Renewable Energy Lab

The lab supports research in various fields of renewable Energy throughout TAU, looking for innovative ways for extending and enhancing the use and effectivity of RE.

Partner:

People:

Lab Leader:

PhD Students:

Assaf Hochman
Hadar Traugott
Gil Barnea

Prof. Yossi Rosenwaks,

Dean, Faculty of Engineering

Research Projects:

Analysis of large-scale climate time-series and their downscaling over the Eastern Mediterranean

Ph.D. Student Assaf Hochman
Assaf is currently a PhD student at under the supervision of Prof. Pinhas Alpert and Prof. Hadas Saaroni. Assaf's Current areas of interest are renewable energy, climate change, and adaptation to climate change. His specific focus is on Eastern Mediterranean coastal climate variability with special emphasis on wind variability in the 21st century. Assaf has recently presented his findings in Grenoble, France, European Research Course on Atmospheres (ERCA): “Downscaling Eastern Mediterranean coastal atmospheric variables for present and future scenarios” and in Athens, Greece, MedCLIVAR: "Reconstruction of winter temperature in Jerusalem and the probability of Wavelet Analysis to detect periodicities in climatic time series".
  

 

Off-shore biorefinery for the biofuel production

Ph.D. Student Hadar Traugott
Hadar completed a M.Sc. in mechanical engineering in the field of fluid dynamics, at the Tel Aviv University. Since then has worked as a researcher at ICL (Dead Sea Works) R&D. Hadar's Ph.D. research focuses on the subject of "Off shore biorefinery for the biofuel production" under the supervision of Prof. A. Liberzon and Dr. A. Golberg.  The goal of the research is to develop tools and technologies to increase the net energy return of offshore biorefineries for biomass production. Current strategies for food production and renewable energy generation rely heavily on the classic land based agriculture. However, land availability is the limiting factor.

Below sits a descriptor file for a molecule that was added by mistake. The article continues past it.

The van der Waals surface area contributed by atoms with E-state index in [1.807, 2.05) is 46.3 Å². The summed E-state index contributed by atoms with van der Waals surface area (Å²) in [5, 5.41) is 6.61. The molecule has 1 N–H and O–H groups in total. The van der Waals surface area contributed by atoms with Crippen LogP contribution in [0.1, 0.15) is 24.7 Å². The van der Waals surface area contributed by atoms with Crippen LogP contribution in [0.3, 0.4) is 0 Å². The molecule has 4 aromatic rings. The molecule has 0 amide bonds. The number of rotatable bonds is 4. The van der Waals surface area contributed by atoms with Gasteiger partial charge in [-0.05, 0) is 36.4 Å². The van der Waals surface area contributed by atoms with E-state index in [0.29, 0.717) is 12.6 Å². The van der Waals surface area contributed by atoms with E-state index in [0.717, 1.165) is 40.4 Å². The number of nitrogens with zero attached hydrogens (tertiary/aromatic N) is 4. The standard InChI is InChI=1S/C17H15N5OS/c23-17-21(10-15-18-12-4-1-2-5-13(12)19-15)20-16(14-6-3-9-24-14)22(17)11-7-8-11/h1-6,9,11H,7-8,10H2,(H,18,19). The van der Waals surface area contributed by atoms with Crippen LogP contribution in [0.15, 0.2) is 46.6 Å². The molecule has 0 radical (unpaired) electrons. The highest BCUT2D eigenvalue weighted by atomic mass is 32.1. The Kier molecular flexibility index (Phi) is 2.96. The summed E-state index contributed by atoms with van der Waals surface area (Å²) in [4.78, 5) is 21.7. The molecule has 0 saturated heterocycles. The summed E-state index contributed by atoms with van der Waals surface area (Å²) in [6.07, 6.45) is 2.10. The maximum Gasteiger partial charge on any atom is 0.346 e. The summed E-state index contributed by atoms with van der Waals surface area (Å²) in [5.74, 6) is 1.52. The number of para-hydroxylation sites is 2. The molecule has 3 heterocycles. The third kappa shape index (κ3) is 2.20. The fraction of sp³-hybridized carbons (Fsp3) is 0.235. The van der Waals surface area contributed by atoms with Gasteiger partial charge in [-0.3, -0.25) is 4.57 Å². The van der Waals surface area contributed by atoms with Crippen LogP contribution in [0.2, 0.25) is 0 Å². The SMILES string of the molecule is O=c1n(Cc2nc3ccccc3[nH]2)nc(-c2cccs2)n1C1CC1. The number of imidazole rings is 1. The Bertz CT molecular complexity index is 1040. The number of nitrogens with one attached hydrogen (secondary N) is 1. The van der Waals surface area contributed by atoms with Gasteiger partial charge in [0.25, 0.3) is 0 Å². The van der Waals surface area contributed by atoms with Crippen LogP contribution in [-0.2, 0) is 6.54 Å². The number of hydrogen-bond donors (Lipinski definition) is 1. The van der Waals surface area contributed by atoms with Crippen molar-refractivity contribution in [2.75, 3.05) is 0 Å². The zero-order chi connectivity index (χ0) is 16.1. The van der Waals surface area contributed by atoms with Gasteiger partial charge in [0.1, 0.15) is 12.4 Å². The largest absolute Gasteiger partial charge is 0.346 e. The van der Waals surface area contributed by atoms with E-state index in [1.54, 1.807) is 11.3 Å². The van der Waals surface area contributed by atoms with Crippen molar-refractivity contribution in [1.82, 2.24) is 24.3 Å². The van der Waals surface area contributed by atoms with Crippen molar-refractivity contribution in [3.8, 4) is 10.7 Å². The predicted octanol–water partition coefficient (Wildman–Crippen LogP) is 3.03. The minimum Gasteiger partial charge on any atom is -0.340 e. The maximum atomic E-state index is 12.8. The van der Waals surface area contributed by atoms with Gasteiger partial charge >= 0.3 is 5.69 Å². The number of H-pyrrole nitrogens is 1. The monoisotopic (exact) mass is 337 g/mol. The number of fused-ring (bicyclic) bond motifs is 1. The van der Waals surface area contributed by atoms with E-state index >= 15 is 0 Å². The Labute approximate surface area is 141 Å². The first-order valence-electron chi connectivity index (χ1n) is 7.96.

Emerging Technologies and the Transportation Sector Revolution

BMI Fellow Gil Barnea
In the modern era, new technologies are created on day-to-day basis and it is important to follow up on their different ways and rates of adoption in different countries. This research focuses on the transport sector, since an analysis of the global market of the adoption of new variations of transport is of immense importance. Electric and other alternative fuels, such as biofuel and fuel cells are rapidly taking over the market, giving signs towards a future end of the petrol era. The generally accepted understanding, based on the existing policy frameworks, indicates that the global transport sector must contribute about one-fifth of the total reduction of GHG emissions from energy use by 2050. We can assume that eventually, on a global scale, only one engine/fuel type will be able to fully emerge, due to global regulations and adoption around the world. Hybrids are being produced by many companies worldwide, and it seems as the future of the vehicles is right around the corner.
Nonetheless, even one of the most efficient technologies currently available - electric vehicles, still has an issue, as it requires charging points to be present in many various locations, which would be problematic to provide, especially since the government is not active in promoting new vehicle types. The main question the world is facing, as the revolution of the sector is already inevitable, is which one of the technologies will be accepted so widely, that it would outcompete every other invention presented. Norway is currently the leading country in the world in either electric or hybrid cars, Europe can be dominant in the new emerging market, as other countries like Germany are starting to wake up on this phenomenon, yet China and Japan are making huge efforts towards being big in the market too. The EU must develop the industry in the market, in order to allow the transition towards new vehicles to come to mass consumption. The future will rely on alternatively fuelled vehicles and this analysis shows how.